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People who visit Clinton Road have reported a feeling of uneasiness or mounting dread as they move down the road, sometimes so great that they have to turn back. In 1905, a man named Richard Cross built a castle on the high land peering over the reservoir surrounding Clinton Road. Decades later, the structure fell into ruin when a fire destroyed it. After the incident, the castle became a popular location for teenage parties and reported Satan worshippers and their sacrifices. It is a scary place, and certain people have written to Weird NJ magazine telling of strange occurrences in or near the castle site. This includes people going into seizures and being physically injured. Within certain individuals, the castle is said to produce instant and disturbing visions. Many people have also reported seeing members of the KKK, which is interesting because prior to the US entry into World War II, a German-American Bund maintained camps in the area surrounding Clinton Road. If you are unfamiliar, a Bund member holds a favorable view of Nazi Germany.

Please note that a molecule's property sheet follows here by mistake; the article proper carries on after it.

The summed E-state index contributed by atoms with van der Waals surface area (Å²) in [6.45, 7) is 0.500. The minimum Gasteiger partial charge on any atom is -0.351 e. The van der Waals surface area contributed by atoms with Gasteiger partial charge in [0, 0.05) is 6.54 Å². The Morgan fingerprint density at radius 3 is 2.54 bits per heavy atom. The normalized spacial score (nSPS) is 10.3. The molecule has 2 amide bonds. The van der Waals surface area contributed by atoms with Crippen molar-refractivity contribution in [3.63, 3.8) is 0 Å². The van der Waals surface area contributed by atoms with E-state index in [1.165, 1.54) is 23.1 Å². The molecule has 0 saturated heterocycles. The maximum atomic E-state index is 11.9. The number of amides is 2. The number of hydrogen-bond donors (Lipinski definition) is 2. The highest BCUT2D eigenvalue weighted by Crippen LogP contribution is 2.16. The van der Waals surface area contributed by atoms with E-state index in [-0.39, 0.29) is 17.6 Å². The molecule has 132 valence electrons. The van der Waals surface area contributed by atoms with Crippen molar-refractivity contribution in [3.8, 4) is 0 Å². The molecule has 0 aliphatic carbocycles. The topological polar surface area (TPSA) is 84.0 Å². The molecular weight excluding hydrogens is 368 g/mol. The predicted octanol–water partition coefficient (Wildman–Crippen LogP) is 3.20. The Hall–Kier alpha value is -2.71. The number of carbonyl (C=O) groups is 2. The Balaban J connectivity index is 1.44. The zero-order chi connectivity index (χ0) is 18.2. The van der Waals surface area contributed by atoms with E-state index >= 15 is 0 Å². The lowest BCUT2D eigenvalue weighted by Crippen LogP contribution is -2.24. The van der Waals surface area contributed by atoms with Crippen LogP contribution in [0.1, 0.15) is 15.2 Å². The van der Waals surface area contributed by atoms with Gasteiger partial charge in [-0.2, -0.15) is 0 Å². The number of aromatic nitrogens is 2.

It has been rumored that professional killers dispose of bodies in the surrounding woods. In 1983, this claim was substantiated when a bicyclist traveling on Clinton Road noticed a group of vultures feasting at a spot in the nearby woods. This sparked the man’s interest and led him to the discovery of a dead body. An autopsy found that the deceased individual had been murdered by foul play, but something else initially puzzled police. The victim had ice crystals in his blood vessels near the heart. Pathologists concluded that someone had frozen his body after death in an attempt to mislead investigators into believing he died at a later time. Ultimately the information led to the direct arrest of Richard Kuklinski or The Iceman. Kuklinski is a prolific contract killer and mafia assassin. The six foot five inch (196 cm), 300 pound (135 kg) monster claims to have murdered over 250 men over a career that lasted from 1948 till 1986. It is unclear how many bodies he planted in the area surrounding Clinton Road or if his victims still haunt the patch of land today.